Perhaps they are simply keeping us calm. Perhaps they have no intention of launching this aircraft and would take us back to the terminal right now if they could, but ground traffic is too backed up to allow them to do so any time soon. Rather than risk open revolt by announcing that we will be returning to the terminal in 50 minutes, they will wait until they can actually start rolling that way before doing so.

Just a theory.

Also, one curious detail. On the Flight Stats page for O’Hare, the following text appears:

Ground Stop – This airport has issued a Ground Stop affecting flights departing to it between Aug 19 03:11 PM UTC and Aug 19 05:00 PM UTC due to WEATHER / THUNDERSTORMS. Flights are being delayed an average of 116.8 minutes.

Ground Delay Program – This airport has issued a Ground Delay Program affecting flights arriving between Aug 19 08:00 AM and Aug 19 10:59 PM due to WEATHER / THUNDERSTORMS. Flights are being delayed an average of 137.7 minutes.

Delay – This airport is experiencing departure delays of 60 to 75 minutes due to Weather:Thunderstorms since Aug 19 10:11 AM.

Now, the flight crew has said that this flight is affected by the “ground stop.” Does the fact that the ground stop was issued for all flights departing between 11 p.m. last night (UTC, or Greenwich Mean Time, is currently four hours later than Eastern Daylight Time) and 1 p.m. this afternoon mean that the ground stop was issued before 11 p.m. last night, meaning, in turn, that United has known about it since then? I have heard that planes delayed on the tarmac do not count as “delayed,” in the absurd calculus by which airlines avoid having to behave like actual businesses. Did they pack us on the flight and get us out here, even though they knew we would be delayed or even canceled, to avoid being tagged for a delay?

Just another theory.

12:52 p.m.
The pilot restarts the engine to power the air conditioning. A relief, but what implications does this have for our fuel?

Send Peanuts, Update 1

12 p.m., EDT

No word from the flight deck yet, but the delay has allowed A. to complete the rabbit she was knitting for Grace’s christening present.


Actually, she still needs to finish the tail, but that require scissors, which, of course, no one is allowed to have on a plane.

At least, however inconvenient this is, we are safe from scissors-wielding maniacs.

Also, the baby behind us isn’t crying. Much.

Send Peanuts

Plane photo

As I type, A. and I are sitting on United Flight 487, which in turn is sitting on the runway at Philadelphia International Airport. Our destination is O’Hare Airport in Chicago, where we had hoped to attend our niece Grace’s christening today. We actually planned to be a little late, but a member of the flight crew just announced that – due to “some weather” – it looks like we will be very late. O’Hare is “ground-stopped,” meaning that nothing is landing and nothing is taking off. Meanwhile, ominously, our flight crew is “running up against the limits of [their] flight day,” meaning that we could conceivably be delayed long enough that they will need to be replaced before we can take off. (Pilots are notorious weaklings who cannot be expected to remain awake for more than a set number of hours each day without napping with their blankies; in the world of ships, you simply stay awake, for as long as it takes, sleep when you’re dead, etc. Guess this is why the Air Force is known to the rest of the military as the Chair Force.)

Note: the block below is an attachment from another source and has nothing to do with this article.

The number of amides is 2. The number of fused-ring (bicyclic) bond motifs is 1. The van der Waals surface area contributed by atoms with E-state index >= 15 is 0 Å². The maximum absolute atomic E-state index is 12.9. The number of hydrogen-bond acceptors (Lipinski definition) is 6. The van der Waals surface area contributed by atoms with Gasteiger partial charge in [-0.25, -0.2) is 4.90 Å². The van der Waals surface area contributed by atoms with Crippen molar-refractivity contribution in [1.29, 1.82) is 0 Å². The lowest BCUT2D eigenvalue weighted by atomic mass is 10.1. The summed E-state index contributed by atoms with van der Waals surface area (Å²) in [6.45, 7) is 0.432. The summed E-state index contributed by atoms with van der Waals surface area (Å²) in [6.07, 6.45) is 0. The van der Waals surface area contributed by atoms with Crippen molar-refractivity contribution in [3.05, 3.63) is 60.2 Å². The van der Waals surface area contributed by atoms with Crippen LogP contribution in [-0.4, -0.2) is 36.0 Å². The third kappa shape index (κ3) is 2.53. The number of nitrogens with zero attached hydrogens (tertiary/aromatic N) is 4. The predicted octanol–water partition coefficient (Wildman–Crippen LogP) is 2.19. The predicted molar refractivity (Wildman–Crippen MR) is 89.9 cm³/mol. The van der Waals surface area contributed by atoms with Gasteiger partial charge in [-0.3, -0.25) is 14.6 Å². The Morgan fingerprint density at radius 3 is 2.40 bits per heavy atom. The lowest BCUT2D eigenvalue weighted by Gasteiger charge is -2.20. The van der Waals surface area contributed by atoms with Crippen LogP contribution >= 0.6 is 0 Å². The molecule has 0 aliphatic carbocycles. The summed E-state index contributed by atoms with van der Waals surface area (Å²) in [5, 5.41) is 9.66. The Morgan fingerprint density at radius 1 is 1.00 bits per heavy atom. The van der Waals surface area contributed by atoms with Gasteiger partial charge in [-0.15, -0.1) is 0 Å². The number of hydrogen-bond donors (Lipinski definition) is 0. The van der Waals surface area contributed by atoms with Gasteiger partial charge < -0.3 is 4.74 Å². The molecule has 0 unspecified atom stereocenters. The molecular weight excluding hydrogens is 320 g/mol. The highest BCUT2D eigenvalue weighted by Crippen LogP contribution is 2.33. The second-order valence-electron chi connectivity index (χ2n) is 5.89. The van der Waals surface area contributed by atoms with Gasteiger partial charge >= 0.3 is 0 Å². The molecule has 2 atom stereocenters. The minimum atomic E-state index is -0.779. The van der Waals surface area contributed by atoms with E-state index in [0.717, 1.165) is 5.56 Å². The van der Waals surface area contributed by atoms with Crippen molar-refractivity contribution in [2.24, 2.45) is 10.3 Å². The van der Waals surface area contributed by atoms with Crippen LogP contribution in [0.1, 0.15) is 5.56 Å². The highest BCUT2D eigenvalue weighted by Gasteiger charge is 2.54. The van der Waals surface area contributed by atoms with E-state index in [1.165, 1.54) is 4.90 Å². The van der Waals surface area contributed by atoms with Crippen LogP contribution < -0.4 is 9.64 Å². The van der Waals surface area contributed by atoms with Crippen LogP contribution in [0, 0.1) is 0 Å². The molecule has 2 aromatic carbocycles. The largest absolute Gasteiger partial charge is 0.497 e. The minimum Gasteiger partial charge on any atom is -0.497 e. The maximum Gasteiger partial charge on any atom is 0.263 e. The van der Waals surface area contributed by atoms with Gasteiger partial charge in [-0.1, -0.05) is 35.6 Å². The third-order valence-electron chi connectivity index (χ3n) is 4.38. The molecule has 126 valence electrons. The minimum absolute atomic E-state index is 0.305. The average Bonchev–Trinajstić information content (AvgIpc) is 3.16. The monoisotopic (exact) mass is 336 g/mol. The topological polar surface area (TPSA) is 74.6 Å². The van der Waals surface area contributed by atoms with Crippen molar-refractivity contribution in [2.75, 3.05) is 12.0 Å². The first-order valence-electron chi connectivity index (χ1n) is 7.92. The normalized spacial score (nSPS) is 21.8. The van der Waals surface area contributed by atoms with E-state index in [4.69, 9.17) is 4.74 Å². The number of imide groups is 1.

We are promised an update in an hour and twenty minutes.

We hope everyone who has some hope of our visiting them in the near future will understand our refusal to board a plane for the next several years, by which time the world should be mostly out of oil anyway and there won’t be any more flying at all for non-millionaires.

Settling In

Smoke from fires in Idaho blew into the Missoula Valley yesterday, tinting the sky an evil, sulphorous yellow and leaving a pinkened sun to squint weakly through the haze. Somehow, according to this morning’s paper, the Idaho smoke helped the firefighters battling the local blazes (less oxygen for our fires?). Either way, it was the perfect atmosphere in which to view the demolition derby at the county fair last night: the sense that the world was on fire anyway seemed to further justify smashing three dozen cars to pieces, with the smoke from the oil burning in their shattered crankcases and the dust kicked up by their spinning tires rising to mingle with the dark cloud squatting down from on high. Cars caught fire, and rough-looking men in orange t-shirts sauntered out into the muddy track with fire extinguishers while the audience looked on almost disinterestedly placidly. The easterner in me wants to write that the crowd of 5,000 or so spectators, crammed onto aluminum bleacher-style seats in the fairground’s grandstand, cheered savagely with each new crushing impact, but they actually seemed oddly calm to me. Beer was available in a separate area, down a tunnel under the bleachers and past a phalanx of Missoula County deputies who now, under a recent court ruling, must actually receive law enforcement training before being set loose with badge and gun. And the founder of the Rock Creek Lodge Testicle Festival passed away a week ago Sunday at the ripe old age of 64…